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    This is not yet my rambling story's dead end! Three more itineraries, on the same bike and still around the Baix Empordà, are on my drawing board.

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    Notes

    [1] Girona, Catalunya’s northern province, is divided into regions (comarcas); The Empordà – Baix Empordà (Low Empordà or Empordanet) and Alt Empordà (High Empordà) are two neighboring administrative regions, inside the province of Girona.

    The Empordà's sea shores cover most of the famous Costa Brava, Girona province's rocky Mediterranean rim.

    My strolling on a small motorbike was mostly inside the Baix Empordà, an area of only 700 sq km. Actually, I did not even reach the regions south point (St-Feliu) but extended my strolling slightly inside the Alt Empordà, to La Escala and Emporion
    http://es.wikipedia.org/wiki/Ampurdán
    http://en.wikipedia.org/wiki/Catalonia

    [2] Big Moto, www.bigmoto.es
    Prices 2013: Honda Maraudeur 125, daily 32 Euro, weekly 228 Euro. Other bikes available, scooters (50 and 125) BMW 650 and 1200

    [3] www.hotelpalaumirador.com

    [4] 2010 demographics references from : “L’Empordà to take away” (Publicaciones y Communicación, Girona, June 2011)

    [5] Ref: Camins de ronda – La traversée de La Costa Brava ( Sergi Lara, Triangle Postals, S.L. , 2010)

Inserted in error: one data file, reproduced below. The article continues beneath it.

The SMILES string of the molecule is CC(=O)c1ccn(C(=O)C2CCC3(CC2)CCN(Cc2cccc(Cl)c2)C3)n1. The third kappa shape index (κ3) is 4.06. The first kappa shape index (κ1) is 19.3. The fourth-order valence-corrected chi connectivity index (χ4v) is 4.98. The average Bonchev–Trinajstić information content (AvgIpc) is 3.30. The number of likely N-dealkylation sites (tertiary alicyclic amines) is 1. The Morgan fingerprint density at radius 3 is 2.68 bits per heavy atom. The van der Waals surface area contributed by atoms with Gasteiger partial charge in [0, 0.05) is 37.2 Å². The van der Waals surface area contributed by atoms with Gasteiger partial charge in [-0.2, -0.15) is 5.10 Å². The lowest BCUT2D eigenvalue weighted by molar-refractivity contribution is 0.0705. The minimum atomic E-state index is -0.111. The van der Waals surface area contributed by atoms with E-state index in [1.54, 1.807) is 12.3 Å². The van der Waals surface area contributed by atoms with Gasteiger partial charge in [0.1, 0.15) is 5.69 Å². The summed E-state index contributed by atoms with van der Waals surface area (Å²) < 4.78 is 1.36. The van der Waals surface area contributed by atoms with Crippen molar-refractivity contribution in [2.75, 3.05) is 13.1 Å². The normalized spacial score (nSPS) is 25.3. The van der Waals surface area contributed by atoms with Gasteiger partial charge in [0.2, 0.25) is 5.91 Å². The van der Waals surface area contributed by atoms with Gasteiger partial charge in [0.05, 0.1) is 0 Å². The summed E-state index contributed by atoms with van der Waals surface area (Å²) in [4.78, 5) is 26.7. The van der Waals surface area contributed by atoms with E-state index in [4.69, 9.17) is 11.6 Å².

and websites :
    http://en.wikipedia.org/wiki/GR_footpath
    http://www.spain.info/en/que-quieres/deportes/deportes-activos/senderos/girona/gr_92_sendero_mediterraneo.html
    http://wikitravel.org/en/GR_92 (unfinished)
    http://ca.wikipedia.org/wiki/GR_92 (Spanish, unfinished)
    trail map : http://www.ikimap.com/map/gr-92-catalunya-sender-de-gran-recorregut

    [6] http://www.caproigfestival.com/
    [7] http://en.wikipedia.org/wiki/Estelada
    [8] http://www.bbc.co.uk/news/world-europe-24052713
    [9] http://en.wikipedia.org/wiki/Catalan_language
    [10] Joan Aliu is the owner of a bookshop in Palafrugell (Calle Tarongeta, 24) , he has written several historical graphic novels (Notes de Josep Pla en còmic, Història de Palafrugell en còmic , …) . I also enjoyed his short (online) “ 3 different stories for the sweet sausage” http://issuu.com/canjuando/docs/botifarra_dolca_can_juando/1
    [11] http://en.wikipedia.org/wiki/Alt_Empordà_fires_of_2012
    http://www.euronews.com/2012/07/23/four-killed-in-catalonia-fires-near-spain-france-border/
    [12] Extract from geological foundations of the Venusberg. Text by Salvador Dali, written for the program of Bacchanale (November 9, 1939)

    [13] Local names traduction: